Researchers for the first time create magnets from liquids

Ferrofluid Magnet
Ferrofluid on a reflective glass plate under the influence of a strong magnetic field. (Credits - Wikimedia Commons)

Magnets have made our lives easier and better in several ways starting from the magnetic needle on a compass to magnetic data storage devices and MRI scanning machines. All of these technologies are based on magnets which are made from solid materials. 
Now a team of researchers from Berkeley Lab have used a modified 3D printer to manufacture a magnetic device from liquids. The study has been published in the Science journal. This could have a large number of applications from artificial cells which deliver targeted cancer therapies to flexible liquid robots that are able to change their shape according to the surroundings. 
Tom Russell, a visiting faculty researcher at Berkeley Lab and a polymer science professor at the University of Massachusetts, Amherst led the research. He said that the material is both liquid and magnetic, a feat which has been achieved for the first time. It creates new possibilities in the area of magnetic soft matter. 
Russell for the past seven years has focused on making a new type of materials, 3D printable all-liquid structures. Russell and Xubo Liu, the first author of the current study came up with an idea to create liquid structures from ferrofluids which are solutions of iron oxide particles that become very strongly magnetic in the presence of another magnet. They thought of possibilities to turn it to a permanent magnet but still retaining the properties of a liquid. They used a 3D printing method which they had developed with Joe Forth, a former postdoc researcher in Berkeley Lab to print droplets of 1 millimetre from ferrofluid solution containing iron-oxide-nanoparticles of 20 nanometres diameter. 
Paul Ashby and Brett Helms, co-authors of the study said that nanoparticles formed a solid-like shell at the interface between two liquids through a method known as “interfacial jamming” that makes the nanoparticles to crowd at the surface of the droplet. Researchers placed droplets by the magnetic coil in the solution for making them magnetic. The coil pulled the nanoparticles toward it. However, on the removal of the magnetic coil, the droplets gravitated toward each other in unison forming an elegant swirl. Researchers could not believe that the droplets had become permanent magnets as before this it was believed that only solids make permanent magnets.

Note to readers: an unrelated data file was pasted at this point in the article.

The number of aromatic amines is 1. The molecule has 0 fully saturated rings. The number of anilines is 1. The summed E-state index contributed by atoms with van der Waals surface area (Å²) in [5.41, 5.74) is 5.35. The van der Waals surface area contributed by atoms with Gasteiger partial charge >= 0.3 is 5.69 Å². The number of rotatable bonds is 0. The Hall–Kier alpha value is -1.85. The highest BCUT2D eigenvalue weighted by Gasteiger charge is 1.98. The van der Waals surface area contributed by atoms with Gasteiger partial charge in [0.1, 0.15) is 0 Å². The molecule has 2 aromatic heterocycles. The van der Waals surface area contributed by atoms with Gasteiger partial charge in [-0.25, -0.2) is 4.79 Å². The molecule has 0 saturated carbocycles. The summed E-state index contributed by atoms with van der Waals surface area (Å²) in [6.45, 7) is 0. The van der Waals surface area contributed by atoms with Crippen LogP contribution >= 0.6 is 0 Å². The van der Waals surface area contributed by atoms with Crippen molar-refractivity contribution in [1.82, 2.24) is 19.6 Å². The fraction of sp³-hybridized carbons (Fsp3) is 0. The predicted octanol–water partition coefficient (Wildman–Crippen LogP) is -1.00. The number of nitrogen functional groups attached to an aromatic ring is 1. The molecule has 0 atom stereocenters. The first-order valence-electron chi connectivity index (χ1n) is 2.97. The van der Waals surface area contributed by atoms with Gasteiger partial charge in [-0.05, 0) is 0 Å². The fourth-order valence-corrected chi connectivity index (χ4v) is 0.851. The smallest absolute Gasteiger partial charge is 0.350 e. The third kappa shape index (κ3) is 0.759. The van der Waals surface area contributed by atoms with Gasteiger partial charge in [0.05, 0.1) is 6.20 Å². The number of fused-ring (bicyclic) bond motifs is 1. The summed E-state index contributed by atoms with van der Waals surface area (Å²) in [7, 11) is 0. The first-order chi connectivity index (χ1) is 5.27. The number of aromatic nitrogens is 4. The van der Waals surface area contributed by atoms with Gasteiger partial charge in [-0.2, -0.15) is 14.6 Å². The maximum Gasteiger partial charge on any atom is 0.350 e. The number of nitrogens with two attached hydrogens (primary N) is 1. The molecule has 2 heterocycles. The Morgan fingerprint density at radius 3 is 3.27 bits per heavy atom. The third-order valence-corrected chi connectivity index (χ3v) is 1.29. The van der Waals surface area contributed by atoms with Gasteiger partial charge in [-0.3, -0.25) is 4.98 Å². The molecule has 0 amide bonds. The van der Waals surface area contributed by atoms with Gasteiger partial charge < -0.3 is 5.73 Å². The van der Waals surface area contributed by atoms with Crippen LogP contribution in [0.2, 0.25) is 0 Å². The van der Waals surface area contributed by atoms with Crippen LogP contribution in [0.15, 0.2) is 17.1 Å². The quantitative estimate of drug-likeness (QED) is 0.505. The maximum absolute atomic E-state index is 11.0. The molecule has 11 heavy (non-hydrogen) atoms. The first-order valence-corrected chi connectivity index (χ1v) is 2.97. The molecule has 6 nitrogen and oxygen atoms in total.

With the help of magnetometry measurements, researchers found out that on placing a magnetic field by droplet, all the north-south poles of the nanoparticles from the 70 billion iron-oxide nanoparticles floating around to the 1 billion nanoparticles on the surface of the droplet responded exactly as a solid magnet. 
The iron-oxide nanoparticles jamming tightly at the surface of the droplet was key to this finding. With only 8 nm separation between each of the nanoparticles, they created a solid surface around a single liquid droplet. When the jammed nanoparticles were magnetized, the magnetic orientation was transferred to the particles in the core making the entire droplet a permanent magnet. Scientists also found that on dividing the droplets to smaller, thinner ones the magnetic properties were preserved. 
Russell added that they could change their shape according to the surroundings from a sphere to a cylinder without losing the magnetic properties. They could also be switched between a magnetic and non-magnetic mode. An external magnet can control their movements remotely when the magnetic mode is turned on. Liu and Russell aim to develop more complex 3D magnetic liquid structures such as mini robots or liquid printed artificial cell. 
Journal Reference: Science


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